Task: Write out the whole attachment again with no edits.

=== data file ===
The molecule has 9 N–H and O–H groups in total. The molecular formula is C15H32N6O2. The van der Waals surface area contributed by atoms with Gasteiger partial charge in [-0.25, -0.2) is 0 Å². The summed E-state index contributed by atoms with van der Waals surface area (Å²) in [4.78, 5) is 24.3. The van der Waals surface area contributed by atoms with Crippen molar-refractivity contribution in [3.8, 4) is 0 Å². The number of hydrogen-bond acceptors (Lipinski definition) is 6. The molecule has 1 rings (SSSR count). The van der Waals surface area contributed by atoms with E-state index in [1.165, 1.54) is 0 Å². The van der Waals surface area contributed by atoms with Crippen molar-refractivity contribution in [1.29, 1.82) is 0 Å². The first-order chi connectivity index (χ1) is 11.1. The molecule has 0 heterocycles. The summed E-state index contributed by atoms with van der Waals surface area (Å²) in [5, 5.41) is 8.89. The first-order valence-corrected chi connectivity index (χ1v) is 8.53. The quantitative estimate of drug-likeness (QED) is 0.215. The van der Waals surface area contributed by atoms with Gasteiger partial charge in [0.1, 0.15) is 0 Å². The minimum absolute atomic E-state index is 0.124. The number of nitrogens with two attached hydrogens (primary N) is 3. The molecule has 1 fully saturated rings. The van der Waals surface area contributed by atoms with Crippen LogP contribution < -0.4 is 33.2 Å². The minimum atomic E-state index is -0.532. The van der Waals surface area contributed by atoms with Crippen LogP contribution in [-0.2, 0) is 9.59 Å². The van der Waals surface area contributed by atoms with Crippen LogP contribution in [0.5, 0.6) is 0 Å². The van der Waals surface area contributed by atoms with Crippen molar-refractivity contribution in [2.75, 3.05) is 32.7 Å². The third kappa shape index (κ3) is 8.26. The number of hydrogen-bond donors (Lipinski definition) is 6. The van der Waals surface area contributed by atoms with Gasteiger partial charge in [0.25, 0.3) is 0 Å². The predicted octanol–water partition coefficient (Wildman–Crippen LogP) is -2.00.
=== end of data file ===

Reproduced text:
The molecule has 9 N–H and O–H groups in total. The molecular formula is C15H32N6O2. The van der Waals surface area contributed by atoms with Gasteiger partial charge in [-0.25, -0.2) is 0 Å². The summed E-state index contributed by atoms with van der Waals surface area (Å²) in [4.78, 5) is 24.3. The van der Waals surface area contributed by atoms with Crippen molar-refractivity contribution in [3.8, 4) is 0 Å². The number of hydrogen-bond acceptors (Lipinski definition) is 6. The molecule has 1 rings (SSSR count). The van der Waals surface area contributed by atoms with E-state index in [1.165, 1.54) is 0 Å². The van der Waals surface area contributed by atoms with Crippen molar-refractivity contribution in [1.29, 1.82) is 0 Å². The first-order chi connectivity index (χ1) is 11.1. The molecule has 0 heterocycles. The summed E-state index contributed by atoms with van der Waals surface area (Å²) in [5, 5.41) is 8.89. The first-order valence-corrected chi connectivity index (χ1v) is 8.53. The quantitative estimate of drug-likeness (QED) is 0.215. The van der Waals surface area contributed by atoms with Gasteiger partial charge in [0.1, 0.15) is 0 Å². The minimum absolute atomic E-state index is 0.124. The number of nitrogens with two attached hydrogens (primary N) is 3. The molecule has 1 fully saturated rings. The van der Waals surface area contributed by atoms with Crippen LogP contribution < -0.4 is 33.2 Å². The minimum atomic E-state index is -0.532. The van der Waals surface area contributed by atoms with Crippen LogP contribution in [-0.2, 0) is 9.59 Å². The van der Waals surface area contributed by atoms with Crippen LogP contribution in [0.5, 0.6) is 0 Å². The van der Waals surface area contributed by atoms with Crippen molar-refractivity contribution in [2.75, 3.05) is 32.7 Å². The third kappa shape index (κ3) is 8.26. The number of hydrogen-bond donors (Lipinski definition) is 6. The van der Waals surface area contributed by atoms with Gasteiger partial charge in [0.25, 0.3) is 0 Å². The predicted octanol–water partition coefficient (Wildman–Crippen LogP) is -2.00.